Ed Miliband has urged Grant Shapps to clarify his position on onshore wind farms “once and for all”.
The shadow climate change secretary said he found it “extraordinary” that given the “chaos, confusion, and embarrassment” of the Government on onshore wind, Mr Shapps didn’t “clear it up” in the Commons.
He accused the Business Secretary of being part of a “fossilised tendency” and of making his predecessor, Jacob Rees-Mogg, look “positively on trend” on the issue.
Mr Miliband’s comments came as he responded to Mr Shapps’ statement on energy security in the lower chamber.
Earlier this week, Mr Shapps signalled the Government will reverse its ban on onshore wind farms in a bid to fend off a rebellion of Tory MPs, which include former prime ministers Boris Johnson and Liz Truss.
Simon Clarke, the ex-levelling up secretary heading the rebellion, said more than 30 Conservative MPs now support his amendment to the Levelling-up and Regeneration Bill.
Shortly after Mr Shapps suggested the Government was open to compromise over the ban, though, Downing Street appeared to reject suggestions of a U-turn, stressing there is no “imminent change” to the PM’s position.
In the Commons, Mr Miliband said: “I have to say to the Secretary of State given the chaos, confusion, and embarrassment of the Government on onshore wind, I find it extraordinary that he didn’t come to the House today to clear it up.
“The ban on onshore wind in England that they put in place in 2015 has raised bills for every family in this country by £150 each and keeping the ban in place up to 2030 would mean customers paying £16 billion more on bills compared to a target of doubling onshore wind.”
He stressed the only reason the issue is being debated is not because “the public don’t support it”, but because “dinosaurs on the benches opposite oppose clean energy”.
He went on: “The problem is that the Secretary of State (Grant Shapps) who prides himself on being a truly modern man is part of a fossilised tendency.”
Detailing Mr Shapps’ record, Mr Miliband said: “He was part of the lobbying effort against lifting the ban in April, he said they were an eyesore, he said they created problems of noise and he urged the then prime minister to largely reject onshore wind and they’ve had some issues with his predecessor, the right honourable member for Northeast Somerset (Jacob Rees-Mogg), but the right honourable gentleman’s position is making the Victorian of the Tory party look positively on trend.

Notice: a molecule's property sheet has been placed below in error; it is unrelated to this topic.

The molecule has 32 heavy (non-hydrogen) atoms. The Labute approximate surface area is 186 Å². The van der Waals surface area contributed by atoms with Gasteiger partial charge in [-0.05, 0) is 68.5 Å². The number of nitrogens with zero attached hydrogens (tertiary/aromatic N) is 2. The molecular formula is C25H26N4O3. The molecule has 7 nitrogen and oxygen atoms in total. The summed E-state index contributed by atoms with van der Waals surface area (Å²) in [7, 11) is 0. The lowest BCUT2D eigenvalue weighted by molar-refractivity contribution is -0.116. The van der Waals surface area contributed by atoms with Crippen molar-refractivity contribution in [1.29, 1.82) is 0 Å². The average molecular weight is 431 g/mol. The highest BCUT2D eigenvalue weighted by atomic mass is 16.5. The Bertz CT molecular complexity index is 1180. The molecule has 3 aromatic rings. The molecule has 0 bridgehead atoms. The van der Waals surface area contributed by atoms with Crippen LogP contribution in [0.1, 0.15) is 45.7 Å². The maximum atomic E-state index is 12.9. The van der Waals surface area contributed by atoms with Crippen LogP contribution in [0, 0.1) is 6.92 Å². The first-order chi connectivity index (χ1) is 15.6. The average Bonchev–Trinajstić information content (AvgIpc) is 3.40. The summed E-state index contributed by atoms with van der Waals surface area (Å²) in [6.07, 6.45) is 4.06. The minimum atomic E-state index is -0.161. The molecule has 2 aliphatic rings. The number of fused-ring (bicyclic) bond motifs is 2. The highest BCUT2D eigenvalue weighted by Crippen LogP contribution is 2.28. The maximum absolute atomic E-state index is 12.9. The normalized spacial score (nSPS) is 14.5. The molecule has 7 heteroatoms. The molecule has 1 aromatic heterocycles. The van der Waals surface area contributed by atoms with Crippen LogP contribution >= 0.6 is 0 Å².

“Because he, after all, called for the consenting regime for onshore wind to be brought into line with other infrastructure. So can the Secretary of State clear up once and for all what is his position on onshore wind?”
In his response, Mr Shapps argued wind turbines are now “so big” they have to be put offshore.
The Business Secretary said: “These turbines are now so large, they can’t even be constructed onshore. They are so big, the turbines wouldn’t be able to be carried by roads.
“They have to be put offshore. How big are they? Well, it’s actually convenient the World Cup is on, he will be able to envisage this.
“These single turbines are seven football pitches in scope as they turn. They’re not buildable onshore. It’s one of the reasons why the cheapest way to build them offshore, to produce energy offshore, is to build these mammoth turbines which go together in groups of two or even up to 300.
On local consent, he said: “The energy white paper, the net-zero strategy, they have all said exactly the same thing, as we’ve been saying this week, onshore can happen where it has local consent.
“I don’t know why this local consent principle is so difficult for the right honourable gentleman opposite to understand.”
Mr Miliband was not the only one to voice support for onshore wind in the Commons, with Tory MP for Calder Valley Craig Whittaker, a former Government whip, saying: “Land-based wind is actually a good, quick and relatively cheap way of the Government achieving more around alternative energy as well as securing supply.
“Will the minister therefore agree with me that the current partial ban on onshore wind is stifling growth, stifling our march for net-zero, and stifling our quest for security of supply?”
Mr Shapps reiterated a “mixed provision of energy is extremely important”, adding: “I have talked about solar and talked about offshore and onshore wind, nuclear and other sources, and the answer is very simple, it has been set out in our energy review in the 10-point plan and elsewhere that where there is local consent, we will ensure that onshore wind can be part of that critical mix.
“I think it is a fairly simple principle in fact that the whole House should be able to unite behind, that it should be the case that local consent is important for these things and that is the situation as it exists and will continue to.”
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